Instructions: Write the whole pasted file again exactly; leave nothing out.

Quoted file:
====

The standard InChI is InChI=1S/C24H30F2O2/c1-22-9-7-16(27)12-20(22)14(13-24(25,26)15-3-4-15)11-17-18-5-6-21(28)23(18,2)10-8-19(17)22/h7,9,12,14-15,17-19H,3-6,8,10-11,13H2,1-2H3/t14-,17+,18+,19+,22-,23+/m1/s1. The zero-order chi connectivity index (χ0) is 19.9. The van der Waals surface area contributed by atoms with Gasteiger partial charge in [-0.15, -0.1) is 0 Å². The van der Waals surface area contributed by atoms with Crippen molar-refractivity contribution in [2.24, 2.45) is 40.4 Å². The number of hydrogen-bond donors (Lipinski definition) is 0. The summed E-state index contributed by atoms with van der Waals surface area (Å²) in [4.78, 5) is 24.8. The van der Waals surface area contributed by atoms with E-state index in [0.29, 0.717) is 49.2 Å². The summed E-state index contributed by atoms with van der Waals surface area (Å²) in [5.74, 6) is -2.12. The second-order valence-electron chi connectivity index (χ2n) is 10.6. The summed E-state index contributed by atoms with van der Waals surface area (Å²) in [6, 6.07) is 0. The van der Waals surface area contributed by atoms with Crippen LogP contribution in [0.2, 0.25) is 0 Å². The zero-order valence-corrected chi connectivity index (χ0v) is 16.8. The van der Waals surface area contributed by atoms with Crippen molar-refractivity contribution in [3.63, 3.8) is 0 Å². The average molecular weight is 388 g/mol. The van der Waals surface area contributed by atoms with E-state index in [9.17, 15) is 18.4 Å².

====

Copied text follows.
The standard InChI is InChI=1S/C24H30F2O2/c1-22-9-7-16(27)12-20(22)14(13-24(25,26)15-3-4-15)11-17-18-5-6-21(28)23(18,2)10-8-19(17)22/h7,9,12,14-15,17-19H,3-6,8,10-11,13H2,1-2H3/t14-,17+,18+,19+,22-,23+/m1/s1. The zero-order chi connectivity index (χ0) is 19.9. The van der Waals surface area contributed by atoms with Gasteiger partial charge in [-0.15, -0.1) is 0 Å². The van der Waals surface area contributed by atoms with Crippen molar-refractivity contribution in [2.24, 2.45) is 40.4 Å². The number of hydrogen-bond donors (Lipinski definition) is 0. The summed E-state index contributed by atoms with van der Waals surface area (Å²) in [4.78, 5) is 24.8. The van der Waals surface area contributed by atoms with E-state index in [0.29, 0.717) is 49.2 Å². The summed E-state index contributed by atoms with van der Waals surface area (Å²) in [5.74, 6) is -2.12. The second-order valence-electron chi connectivity index (χ2n) is 10.6. The summed E-state index contributed by atoms with van der Waals surface area (Å²) in [6, 6.07) is 0. The van der Waals surface area contributed by atoms with Crippen LogP contribution in [0.2, 0.25) is 0 Å². The zero-order valence-corrected chi connectivity index (χ0v) is 16.8. The van der Waals surface area contributed by atoms with Crippen molar-refractivity contribution in [3.63, 3.8) is 0 Å². The average molecular weight is 388 g/mol. The van der Waals surface area contributed by atoms with E-state index in [9.17, 15) is 18.4 Å².